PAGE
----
Welcome to My Party!

Anne Bogart's picture

One’s destination is never a place, but a new way of seeing things.

(Henry Miller)

During the late 1990s SITI Company regularly led two and three-week summer workshops in Los Angeles during which time we had the great pleasure of getting to know many members of the local theater community. Generally, SITI stayed at the Highland Gardens Hotel in Hollywood not far from the Magic Castle Hotel. Highland Gardens is a rather seedy consortium of buildings arranged around a liver shaped swimming pool, boasting that Janis Joplin died there of a heroin overdose in 1970 in room 105.

Ways of Seeing

Anne Bogart's picture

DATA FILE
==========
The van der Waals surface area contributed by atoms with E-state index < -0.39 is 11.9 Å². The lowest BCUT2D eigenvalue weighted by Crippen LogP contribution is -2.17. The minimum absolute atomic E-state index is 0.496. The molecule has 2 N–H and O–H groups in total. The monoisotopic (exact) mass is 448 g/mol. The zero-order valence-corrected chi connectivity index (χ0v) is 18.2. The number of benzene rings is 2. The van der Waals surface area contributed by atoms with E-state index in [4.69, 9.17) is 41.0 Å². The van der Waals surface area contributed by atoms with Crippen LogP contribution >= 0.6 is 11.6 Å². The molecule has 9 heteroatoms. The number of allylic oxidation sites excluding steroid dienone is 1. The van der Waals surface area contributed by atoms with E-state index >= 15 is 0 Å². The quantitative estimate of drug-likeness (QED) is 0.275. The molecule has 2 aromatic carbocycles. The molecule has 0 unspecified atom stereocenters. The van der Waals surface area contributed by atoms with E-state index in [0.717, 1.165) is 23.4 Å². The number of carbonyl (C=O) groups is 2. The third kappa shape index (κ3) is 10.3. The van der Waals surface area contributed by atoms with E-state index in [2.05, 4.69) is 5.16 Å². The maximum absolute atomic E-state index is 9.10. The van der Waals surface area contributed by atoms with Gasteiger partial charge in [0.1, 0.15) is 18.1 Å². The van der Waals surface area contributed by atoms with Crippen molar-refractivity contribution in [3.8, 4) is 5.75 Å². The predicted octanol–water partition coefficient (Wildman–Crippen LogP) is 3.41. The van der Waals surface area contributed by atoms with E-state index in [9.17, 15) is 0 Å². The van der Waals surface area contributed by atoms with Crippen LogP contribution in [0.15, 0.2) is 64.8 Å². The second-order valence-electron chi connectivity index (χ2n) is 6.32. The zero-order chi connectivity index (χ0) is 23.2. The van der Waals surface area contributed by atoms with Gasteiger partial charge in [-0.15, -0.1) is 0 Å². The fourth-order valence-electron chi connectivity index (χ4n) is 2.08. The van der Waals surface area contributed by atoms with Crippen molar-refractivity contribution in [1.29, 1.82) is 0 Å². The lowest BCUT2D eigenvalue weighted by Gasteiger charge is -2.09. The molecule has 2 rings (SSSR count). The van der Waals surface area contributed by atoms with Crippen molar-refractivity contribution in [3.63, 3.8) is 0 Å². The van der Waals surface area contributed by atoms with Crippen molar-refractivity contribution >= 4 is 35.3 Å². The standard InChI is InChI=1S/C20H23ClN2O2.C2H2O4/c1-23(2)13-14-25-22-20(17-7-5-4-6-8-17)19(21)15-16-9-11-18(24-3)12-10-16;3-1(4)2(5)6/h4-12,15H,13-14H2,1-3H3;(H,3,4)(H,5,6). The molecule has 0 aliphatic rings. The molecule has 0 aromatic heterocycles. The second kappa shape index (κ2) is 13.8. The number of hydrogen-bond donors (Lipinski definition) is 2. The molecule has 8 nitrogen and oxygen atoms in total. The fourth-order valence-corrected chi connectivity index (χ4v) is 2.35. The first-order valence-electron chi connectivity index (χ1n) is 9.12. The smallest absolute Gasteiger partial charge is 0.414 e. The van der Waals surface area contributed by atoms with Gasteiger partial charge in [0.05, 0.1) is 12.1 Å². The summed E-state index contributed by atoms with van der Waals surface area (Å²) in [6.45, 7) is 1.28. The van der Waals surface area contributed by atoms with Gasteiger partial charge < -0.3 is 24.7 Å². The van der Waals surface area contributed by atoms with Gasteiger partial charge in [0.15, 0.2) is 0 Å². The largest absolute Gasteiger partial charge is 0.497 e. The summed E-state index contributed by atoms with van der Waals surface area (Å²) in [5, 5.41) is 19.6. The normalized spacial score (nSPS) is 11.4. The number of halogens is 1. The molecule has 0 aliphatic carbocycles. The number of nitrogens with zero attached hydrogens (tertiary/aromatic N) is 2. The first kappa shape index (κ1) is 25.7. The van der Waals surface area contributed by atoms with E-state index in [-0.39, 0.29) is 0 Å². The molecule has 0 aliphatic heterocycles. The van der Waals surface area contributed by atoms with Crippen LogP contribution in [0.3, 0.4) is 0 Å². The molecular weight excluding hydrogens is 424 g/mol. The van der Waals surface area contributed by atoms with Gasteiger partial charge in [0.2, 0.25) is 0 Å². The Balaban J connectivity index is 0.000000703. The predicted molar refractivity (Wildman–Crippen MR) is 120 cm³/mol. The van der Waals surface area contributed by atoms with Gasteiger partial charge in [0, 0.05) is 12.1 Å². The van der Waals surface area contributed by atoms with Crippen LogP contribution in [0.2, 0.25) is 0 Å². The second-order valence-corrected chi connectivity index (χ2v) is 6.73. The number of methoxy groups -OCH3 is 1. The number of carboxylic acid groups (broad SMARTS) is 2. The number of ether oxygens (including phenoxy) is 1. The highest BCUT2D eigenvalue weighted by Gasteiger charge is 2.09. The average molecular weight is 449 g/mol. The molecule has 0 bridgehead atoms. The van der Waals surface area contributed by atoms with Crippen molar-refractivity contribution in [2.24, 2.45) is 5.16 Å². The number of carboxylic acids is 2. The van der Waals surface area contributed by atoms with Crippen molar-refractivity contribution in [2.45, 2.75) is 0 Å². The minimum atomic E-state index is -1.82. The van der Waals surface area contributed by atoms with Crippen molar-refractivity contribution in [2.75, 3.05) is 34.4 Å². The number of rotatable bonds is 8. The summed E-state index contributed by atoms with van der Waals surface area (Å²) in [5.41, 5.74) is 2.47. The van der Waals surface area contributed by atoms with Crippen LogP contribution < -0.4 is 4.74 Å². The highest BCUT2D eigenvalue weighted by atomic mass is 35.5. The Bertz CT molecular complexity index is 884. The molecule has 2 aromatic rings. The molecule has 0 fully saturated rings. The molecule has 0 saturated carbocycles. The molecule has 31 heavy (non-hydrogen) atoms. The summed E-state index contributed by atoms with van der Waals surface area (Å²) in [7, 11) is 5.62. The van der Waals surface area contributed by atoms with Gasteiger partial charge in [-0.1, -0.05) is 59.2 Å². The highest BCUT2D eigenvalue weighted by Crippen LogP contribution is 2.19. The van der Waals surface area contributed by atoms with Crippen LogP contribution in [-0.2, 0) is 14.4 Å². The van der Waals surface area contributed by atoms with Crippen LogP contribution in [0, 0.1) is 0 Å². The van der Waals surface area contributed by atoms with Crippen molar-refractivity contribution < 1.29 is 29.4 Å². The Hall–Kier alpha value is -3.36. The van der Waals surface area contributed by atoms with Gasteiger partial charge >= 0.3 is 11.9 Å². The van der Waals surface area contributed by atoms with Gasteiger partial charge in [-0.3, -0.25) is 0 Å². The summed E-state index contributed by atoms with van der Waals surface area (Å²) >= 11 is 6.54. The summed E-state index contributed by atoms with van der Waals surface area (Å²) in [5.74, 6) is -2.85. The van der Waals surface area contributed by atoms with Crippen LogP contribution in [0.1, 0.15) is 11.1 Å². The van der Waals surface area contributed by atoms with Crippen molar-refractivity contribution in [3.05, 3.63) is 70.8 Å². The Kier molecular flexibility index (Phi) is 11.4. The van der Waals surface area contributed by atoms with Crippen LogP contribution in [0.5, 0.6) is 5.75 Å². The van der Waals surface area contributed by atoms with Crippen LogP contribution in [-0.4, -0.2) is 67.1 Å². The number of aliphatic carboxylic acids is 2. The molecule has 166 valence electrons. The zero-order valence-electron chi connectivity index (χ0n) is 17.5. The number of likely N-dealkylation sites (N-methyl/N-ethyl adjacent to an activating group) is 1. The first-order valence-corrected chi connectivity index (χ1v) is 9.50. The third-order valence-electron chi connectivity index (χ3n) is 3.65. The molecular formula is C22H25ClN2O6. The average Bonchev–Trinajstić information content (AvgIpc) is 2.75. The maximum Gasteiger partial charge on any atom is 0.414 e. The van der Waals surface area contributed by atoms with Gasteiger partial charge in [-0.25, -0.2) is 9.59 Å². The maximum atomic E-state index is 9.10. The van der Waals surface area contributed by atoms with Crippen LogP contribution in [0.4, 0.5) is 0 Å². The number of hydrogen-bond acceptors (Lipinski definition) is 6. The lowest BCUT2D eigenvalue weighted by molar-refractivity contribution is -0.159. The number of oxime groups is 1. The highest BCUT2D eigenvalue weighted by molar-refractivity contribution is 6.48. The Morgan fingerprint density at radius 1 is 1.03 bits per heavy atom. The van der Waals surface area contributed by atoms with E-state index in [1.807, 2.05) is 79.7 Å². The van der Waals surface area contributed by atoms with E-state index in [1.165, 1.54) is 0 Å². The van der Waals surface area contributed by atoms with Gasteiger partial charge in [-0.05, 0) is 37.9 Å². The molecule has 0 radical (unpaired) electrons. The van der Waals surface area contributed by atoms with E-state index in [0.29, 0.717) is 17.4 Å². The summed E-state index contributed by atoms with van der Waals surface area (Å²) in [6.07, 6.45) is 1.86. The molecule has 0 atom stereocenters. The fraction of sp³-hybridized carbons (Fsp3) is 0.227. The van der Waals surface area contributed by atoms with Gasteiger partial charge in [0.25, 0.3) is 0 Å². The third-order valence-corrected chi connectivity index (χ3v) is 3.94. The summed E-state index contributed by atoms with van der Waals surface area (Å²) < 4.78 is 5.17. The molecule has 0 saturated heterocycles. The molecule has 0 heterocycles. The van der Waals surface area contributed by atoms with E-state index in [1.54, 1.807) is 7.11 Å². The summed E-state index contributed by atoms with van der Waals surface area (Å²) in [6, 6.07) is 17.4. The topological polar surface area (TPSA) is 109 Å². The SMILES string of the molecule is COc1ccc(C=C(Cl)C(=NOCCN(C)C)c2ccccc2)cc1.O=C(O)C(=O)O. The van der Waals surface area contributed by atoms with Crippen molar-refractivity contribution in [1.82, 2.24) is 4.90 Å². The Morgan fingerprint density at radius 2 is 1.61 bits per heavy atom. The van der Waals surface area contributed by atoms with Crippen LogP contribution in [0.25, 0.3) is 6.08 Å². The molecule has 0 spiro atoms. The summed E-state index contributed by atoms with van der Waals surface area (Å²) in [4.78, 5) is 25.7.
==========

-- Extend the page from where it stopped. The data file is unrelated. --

Perhaps we could say that the power of theatre is that it gives us the opportunity of a sustained gaze where we can move slowly from looking to seeing. In such moments of ocular transmutation, we catch a glimpse of something other, something deeper; a second reality that tells us more about ourselves and the world we inhabit. This is the gift of theatre, allowing us to see through things to their core, where things are brought to light that might otherwise remain hidden.

(Brian Kulick) 

The word theater is derived from the ancient Greek theatron (θέατρον). “Thea” means eyes and “tron” is a place.  The theater is, literally, a place of seeing.  The Greeks seem to have had many words for seeing, each rich with different conceptions of the act. 

Ghosts

Anne Bogart's picture

The thing about the past is that it’s not the past.

(old Irish saying)